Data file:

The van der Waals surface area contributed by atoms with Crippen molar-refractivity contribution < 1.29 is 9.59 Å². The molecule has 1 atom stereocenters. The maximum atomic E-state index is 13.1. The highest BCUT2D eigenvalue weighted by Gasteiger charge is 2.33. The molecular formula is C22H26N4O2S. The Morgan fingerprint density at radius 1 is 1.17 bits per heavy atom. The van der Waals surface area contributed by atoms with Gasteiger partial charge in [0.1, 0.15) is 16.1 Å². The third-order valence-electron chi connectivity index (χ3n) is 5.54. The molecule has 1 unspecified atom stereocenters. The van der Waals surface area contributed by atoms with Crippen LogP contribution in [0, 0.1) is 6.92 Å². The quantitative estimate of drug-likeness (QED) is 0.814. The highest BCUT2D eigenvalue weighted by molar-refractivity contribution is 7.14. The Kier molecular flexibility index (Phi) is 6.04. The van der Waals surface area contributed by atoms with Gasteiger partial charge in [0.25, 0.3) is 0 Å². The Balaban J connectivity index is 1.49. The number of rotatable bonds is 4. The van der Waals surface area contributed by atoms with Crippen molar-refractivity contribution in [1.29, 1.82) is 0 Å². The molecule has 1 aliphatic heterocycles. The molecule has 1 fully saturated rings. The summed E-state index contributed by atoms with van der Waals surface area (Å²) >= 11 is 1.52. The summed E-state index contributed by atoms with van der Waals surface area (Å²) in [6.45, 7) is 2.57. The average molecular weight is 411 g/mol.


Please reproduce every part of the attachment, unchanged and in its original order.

The van der Waals surface area contributed by atoms with Crippen molar-refractivity contribution < 1.29 is 9.59 Å². The molecule has 1 atom stereocenters. The maximum atomic E-state index is 13.1. The highest BCUT2D eigenvalue weighted by Gasteiger charge is 2.33. The molecular formula is C22H26N4O2S. The Morgan fingerprint density at radius 1 is 1.17 bits per heavy atom. The van der Waals surface area contributed by atoms with Gasteiger partial charge in [0.1, 0.15) is 16.1 Å². The third-order valence-electron chi connectivity index (χ3n) is 5.54. The molecule has 1 unspecified atom stereocenters. The van der Waals surface area contributed by atoms with Crippen LogP contribution in [0, 0.1) is 6.92 Å². The quantitative estimate of drug-likeness (QED) is 0.814. The highest BCUT2D eigenvalue weighted by molar-refractivity contribution is 7.14. The Kier molecular flexibility index (Phi) is 6.04. The van der Waals surface area contributed by atoms with Gasteiger partial charge in [0.25, 0.3) is 0 Å². The Balaban J connectivity index is 1.49. The number of rotatable bonds is 4. The van der Waals surface area contributed by atoms with Crippen molar-refractivity contribution in [1.29, 1.82) is 0 Å². The molecule has 1 aliphatic heterocycles. The molecule has 1 fully saturated rings. The summed E-state index contributed by atoms with van der Waals surface area (Å²) >= 11 is 1.52. The summed E-state index contributed by atoms with van der Waals surface area (Å²) in [6.45, 7) is 2.57. The average molecular weight is 411 g/mol.